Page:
• People forget that a tortilla

  • amounts to 50% of a taco experience.

  • Don't forget that, like,

  • a taco cannot be a good taco without a good tortilla.

  • But I also look for, like, uniform textures

  • in, like, onion, cilantro,

  • to see that it's limes and not lemons.

  • There's a lot of little factors that account

  • into, like, the overall taco experience.

  • Joe: So, just off the bat, while we're waiting in line,

  • like, what tacos are you thinking about getting?

  • Javier: So, I'm for sure gonna get the suadero,

  • 'cause that's what they're known for here,

  • and it's actually a taco that's

  • relatively hard to find in LA.

  • You're not gonna see it everywhere.

  • Again, it's a braised beef brisket in fat,

  • and it's just slow and tender, and it's delicious.

  • I'm also gonna get al pastor, 'cause you have to.

  • I like to call that a category F5 meat tornado.

  • [dramatic music]

  • Javier: Give me one of suadero

  • Joe: Can I do the one that was your favorite?

  • Can I do the intestines one?

  • And let me do al pastor.

  • And what was some otherwhat did I miss?

  • Javier: Suadero. Suadero. Joe: Suadero, yeah.

  • Javier: And you know what? I'm feeling crazy.

  • One more of cabeza please.

  • Joe: How many did you get? Javier: I got four.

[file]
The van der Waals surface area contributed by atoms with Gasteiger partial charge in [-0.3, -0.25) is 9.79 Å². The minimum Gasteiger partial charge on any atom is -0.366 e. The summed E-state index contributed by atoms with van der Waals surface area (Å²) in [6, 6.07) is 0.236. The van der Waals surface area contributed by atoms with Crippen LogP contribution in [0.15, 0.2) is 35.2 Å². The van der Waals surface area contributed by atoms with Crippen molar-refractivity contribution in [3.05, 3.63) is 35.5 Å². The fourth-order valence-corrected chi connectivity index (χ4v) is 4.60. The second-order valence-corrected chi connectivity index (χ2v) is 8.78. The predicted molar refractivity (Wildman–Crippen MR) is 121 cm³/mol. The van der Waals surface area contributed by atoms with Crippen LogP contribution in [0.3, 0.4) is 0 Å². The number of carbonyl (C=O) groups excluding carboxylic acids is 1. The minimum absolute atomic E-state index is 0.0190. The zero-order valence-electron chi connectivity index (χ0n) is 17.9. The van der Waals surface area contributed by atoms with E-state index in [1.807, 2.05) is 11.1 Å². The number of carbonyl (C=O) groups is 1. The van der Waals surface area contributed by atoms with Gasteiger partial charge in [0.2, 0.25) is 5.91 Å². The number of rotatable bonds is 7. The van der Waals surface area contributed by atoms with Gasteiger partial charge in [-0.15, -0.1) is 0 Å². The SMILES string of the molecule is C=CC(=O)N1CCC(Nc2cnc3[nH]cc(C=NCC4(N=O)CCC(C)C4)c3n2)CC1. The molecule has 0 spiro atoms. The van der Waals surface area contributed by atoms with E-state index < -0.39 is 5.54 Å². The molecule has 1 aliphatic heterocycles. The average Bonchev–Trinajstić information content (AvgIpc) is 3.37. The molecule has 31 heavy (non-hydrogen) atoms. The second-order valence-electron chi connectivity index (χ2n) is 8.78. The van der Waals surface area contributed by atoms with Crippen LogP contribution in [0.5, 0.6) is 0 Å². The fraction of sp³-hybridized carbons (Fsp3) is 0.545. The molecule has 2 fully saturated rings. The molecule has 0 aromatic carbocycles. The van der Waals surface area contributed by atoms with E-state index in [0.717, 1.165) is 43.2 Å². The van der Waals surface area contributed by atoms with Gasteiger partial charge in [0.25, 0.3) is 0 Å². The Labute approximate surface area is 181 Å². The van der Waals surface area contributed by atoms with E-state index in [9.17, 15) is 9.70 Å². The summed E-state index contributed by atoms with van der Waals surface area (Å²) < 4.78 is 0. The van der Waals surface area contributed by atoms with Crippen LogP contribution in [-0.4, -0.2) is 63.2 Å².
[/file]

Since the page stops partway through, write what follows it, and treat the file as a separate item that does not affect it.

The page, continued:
• Joe: And I got four. Javier: Yeah, I got four.

  • Joe: OK, so we both have four.

  • Let's do it.

  • Javier: Gracias.

  • It's just a dollar.

  • It's, like, the best deal in LA.

  • Javier: Yeah, you can't get any cheaper.

  • So, if you're in the know,

  • you go and ask for a potato.

  • Joe: Yeah. This thing over here, it's, like,

  • cooking oil, right? Or butter or lard? What is that?

  • Javier: Some people use lard; some people use oil.

  • That's their secret.

  • But they're dropping a potato in there,

  • and it just, like, cooks until it's

  • buttery and, like, beautiful.

  • Joe: I want one. I want a potato.

  • Javier: Let's get a potato.

  • This is why this place is special.

  • There aren't many other places in LA

  • that will give you a freaking potato.

  • If you're here,

  • and you're happy to spend, like, a dollar per taco,

  • and you get a potato while you're at it.

  • So, before we eat, I know we're starving,

  • but there's one final touch

  • that, if you see it in a taqueria, get it.

  • It's, like, the caramelized onions

  • that are actually fried or grilled

  • in the own beef fat of the actual tacos.

  • Or the pork fat.

  • Not all taquerias have it, but if they do,

  • just go and get it.

  • It's right here. Yeah, so.

  • Yeah, it's literally, like,

  • caramelized onions or grilled onions.